The FTC had an active week and addressed numerous topics, including ways to protect older adults and gig economy workers. Notably, the FTC released a report showing the rise in sophisticated dark pattern practices and the Commission’s commitment to combatting them. The Commission also announced a proposed rule targeting government and business impersonation scams. This story and more after the jump. Continue Reading FTC Updates (September 12–16, 2022)
The FTC joined with the National Labor Relations Board in order to bolster efforts to protect workers against anticompetitive and unfair practices. It also announced a $25 million refund to U.S. and international consumers that were allegedly defrauded by a sweepstakes scheme. And for the first time in FTC history, the Commission brought an action under the Military Lending Act against a Jewelry company that allegedly mislead military families. These stories and more after the jump.Continue Reading FTC Updates (July 18-22, 2022)
Tuesday, March 8, 2022
Bureau of Consumer Protection: Deceptive/Misleading Conduct on Online Stock Trading Site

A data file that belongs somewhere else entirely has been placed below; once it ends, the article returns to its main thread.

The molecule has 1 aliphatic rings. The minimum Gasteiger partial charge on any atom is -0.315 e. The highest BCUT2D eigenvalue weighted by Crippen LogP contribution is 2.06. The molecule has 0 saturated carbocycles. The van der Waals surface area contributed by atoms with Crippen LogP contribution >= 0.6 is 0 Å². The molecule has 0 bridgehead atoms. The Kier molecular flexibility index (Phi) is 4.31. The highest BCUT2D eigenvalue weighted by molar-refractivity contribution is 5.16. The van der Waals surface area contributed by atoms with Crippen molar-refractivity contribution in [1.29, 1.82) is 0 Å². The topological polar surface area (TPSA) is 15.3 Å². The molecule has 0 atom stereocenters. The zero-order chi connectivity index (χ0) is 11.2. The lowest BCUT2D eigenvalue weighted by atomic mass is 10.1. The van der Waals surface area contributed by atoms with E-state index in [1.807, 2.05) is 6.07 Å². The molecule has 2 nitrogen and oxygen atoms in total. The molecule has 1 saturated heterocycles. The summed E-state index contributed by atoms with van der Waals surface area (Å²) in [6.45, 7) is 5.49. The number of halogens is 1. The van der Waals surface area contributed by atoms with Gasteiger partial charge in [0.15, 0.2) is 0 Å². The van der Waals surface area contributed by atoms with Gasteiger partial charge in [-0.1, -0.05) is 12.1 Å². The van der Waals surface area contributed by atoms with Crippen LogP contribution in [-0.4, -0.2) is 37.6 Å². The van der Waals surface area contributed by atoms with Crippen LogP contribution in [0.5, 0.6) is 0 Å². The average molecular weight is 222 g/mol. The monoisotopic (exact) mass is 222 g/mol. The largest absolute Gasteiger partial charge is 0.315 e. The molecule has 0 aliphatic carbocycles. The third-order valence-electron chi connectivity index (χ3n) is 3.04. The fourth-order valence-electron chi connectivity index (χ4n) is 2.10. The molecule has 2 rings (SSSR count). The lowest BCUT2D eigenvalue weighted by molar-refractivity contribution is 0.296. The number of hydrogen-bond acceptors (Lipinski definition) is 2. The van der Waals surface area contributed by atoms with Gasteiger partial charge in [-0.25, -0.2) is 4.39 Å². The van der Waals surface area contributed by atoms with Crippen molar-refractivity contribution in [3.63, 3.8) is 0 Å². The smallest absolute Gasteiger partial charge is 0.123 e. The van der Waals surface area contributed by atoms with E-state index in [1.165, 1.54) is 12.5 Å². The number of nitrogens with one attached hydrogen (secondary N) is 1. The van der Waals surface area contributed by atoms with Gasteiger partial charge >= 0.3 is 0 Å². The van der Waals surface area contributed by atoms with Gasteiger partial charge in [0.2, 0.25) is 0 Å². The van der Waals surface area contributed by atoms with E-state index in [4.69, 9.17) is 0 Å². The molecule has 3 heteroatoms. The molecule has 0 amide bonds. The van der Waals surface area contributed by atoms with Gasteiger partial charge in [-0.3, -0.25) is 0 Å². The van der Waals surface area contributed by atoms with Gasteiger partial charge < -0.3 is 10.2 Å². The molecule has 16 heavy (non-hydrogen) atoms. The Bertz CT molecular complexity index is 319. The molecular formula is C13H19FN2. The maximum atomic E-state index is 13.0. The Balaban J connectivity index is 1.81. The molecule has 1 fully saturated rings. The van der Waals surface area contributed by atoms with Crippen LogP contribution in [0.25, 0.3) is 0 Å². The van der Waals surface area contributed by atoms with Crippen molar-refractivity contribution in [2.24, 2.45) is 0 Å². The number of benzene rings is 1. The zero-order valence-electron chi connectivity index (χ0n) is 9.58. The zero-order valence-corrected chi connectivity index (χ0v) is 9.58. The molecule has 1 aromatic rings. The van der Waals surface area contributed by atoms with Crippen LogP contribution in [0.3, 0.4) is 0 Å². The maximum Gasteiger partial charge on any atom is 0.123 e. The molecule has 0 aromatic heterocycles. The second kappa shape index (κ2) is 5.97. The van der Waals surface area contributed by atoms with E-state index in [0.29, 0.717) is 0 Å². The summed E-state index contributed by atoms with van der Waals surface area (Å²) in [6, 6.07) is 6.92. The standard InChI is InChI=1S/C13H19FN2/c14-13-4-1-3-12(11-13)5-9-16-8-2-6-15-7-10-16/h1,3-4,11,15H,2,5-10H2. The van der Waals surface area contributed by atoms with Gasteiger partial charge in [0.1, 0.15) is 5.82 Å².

- The FTC is requiring RagingBull.com, an online stock trading site, to pay $2.425 million and to implement tactics that end the alleged deceptive acts, require affirmative approval from consumers signing up for a subscription, and provide consumers with a simple method of cancelation. According to FTC allegations, the online stock trading site used bogus earnings claims to trick consumers into signing up for services and then trapped them in hard to cancel subscription plans. More specifically, RagingBull.com allegedly made claims that consumers who followed the advice and trade recommendations of its “gurus” could “double or triple” their trading accounts quickly and easily. The FTC complaint further alleges that the defendant included testimonials from purported customers claiming to have made significant amounts of money in short periods of time, e.g., “$6500.00 in 20 minutes.” The complaint noted that Raging Bull’s services, which costs hundreds or thousands of dollars, were set up as recurring subscriptions that are charged quarterly or annually, and that subscribers faced significant hurdles in preventing those recurring charges. The FTC took issue with the allegedly different cancellation requirements that each service had. The proposed order comes on the coat-tail of the FTC’s efforts to crackdown on false earnings claims, returning millions to consumers and requiring click-to-cancel online subscriptions.